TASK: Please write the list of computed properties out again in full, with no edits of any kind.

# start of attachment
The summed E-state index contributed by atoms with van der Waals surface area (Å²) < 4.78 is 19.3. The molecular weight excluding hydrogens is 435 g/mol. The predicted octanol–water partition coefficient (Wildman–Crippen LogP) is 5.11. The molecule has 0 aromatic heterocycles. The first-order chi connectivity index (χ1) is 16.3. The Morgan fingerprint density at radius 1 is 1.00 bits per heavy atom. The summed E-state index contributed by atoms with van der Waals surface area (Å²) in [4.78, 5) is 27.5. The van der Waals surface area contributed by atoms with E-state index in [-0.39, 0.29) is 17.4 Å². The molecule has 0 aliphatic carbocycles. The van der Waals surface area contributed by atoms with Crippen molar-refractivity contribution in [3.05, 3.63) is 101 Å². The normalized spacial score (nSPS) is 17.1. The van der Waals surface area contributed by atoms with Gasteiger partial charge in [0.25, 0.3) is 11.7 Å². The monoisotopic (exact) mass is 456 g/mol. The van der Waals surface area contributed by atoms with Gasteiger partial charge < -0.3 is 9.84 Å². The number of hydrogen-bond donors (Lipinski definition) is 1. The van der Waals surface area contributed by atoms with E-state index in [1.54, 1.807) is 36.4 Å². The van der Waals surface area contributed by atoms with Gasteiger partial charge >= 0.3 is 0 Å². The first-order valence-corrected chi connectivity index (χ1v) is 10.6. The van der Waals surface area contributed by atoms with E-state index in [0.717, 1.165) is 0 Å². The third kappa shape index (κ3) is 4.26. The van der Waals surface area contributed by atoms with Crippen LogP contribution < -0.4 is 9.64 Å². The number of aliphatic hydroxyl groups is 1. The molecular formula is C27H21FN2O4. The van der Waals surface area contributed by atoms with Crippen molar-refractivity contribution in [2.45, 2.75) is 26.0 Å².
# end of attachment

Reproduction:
The summed E-state index contributed by atoms with van der Waals surface area (Å²) < 4.78 is 19.3. The molecular weight excluding hydrogens is 435 g/mol. The predicted octanol–water partition coefficient (Wildman–Crippen LogP) is 5.11. The molecule has 0 aromatic heterocycles. The first-order chi connectivity index (χ1) is 16.3. The Morgan fingerprint density at radius 1 is 1.00 bits per heavy atom. The summed E-state index contributed by atoms with van der Waals surface area (Å²) in [4.78, 5) is 27.5. The van der Waals surface area contributed by atoms with E-state index in [-0.39, 0.29) is 17.4 Å². The molecule has 0 aliphatic carbocycles. The van der Waals surface area contributed by atoms with Crippen molar-refractivity contribution in [3.05, 3.63) is 101 Å². The normalized spacial score (nSPS) is 17.1. The van der Waals surface area contributed by atoms with Gasteiger partial charge in [0.25, 0.3) is 11.7 Å². The monoisotopic (exact) mass is 456 g/mol. The van der Waals surface area contributed by atoms with Gasteiger partial charge < -0.3 is 9.84 Å². The number of hydrogen-bond donors (Lipinski definition) is 1. The van der Waals surface area contributed by atoms with E-state index in [1.54, 1.807) is 36.4 Å². The van der Waals surface area contributed by atoms with Gasteiger partial charge >= 0.3 is 0 Å². The first-order valence-corrected chi connectivity index (χ1v) is 10.6. The van der Waals surface area contributed by atoms with E-state index in [0.717, 1.165) is 0 Å². The third kappa shape index (κ3) is 4.26. The van der Waals surface area contributed by atoms with Crippen LogP contribution < -0.4 is 9.64 Å². The number of aliphatic hydroxyl groups is 1. The molecular formula is C27H21FN2O4. The van der Waals surface area contributed by atoms with Crippen molar-refractivity contribution in [2.45, 2.75) is 26.0 Å².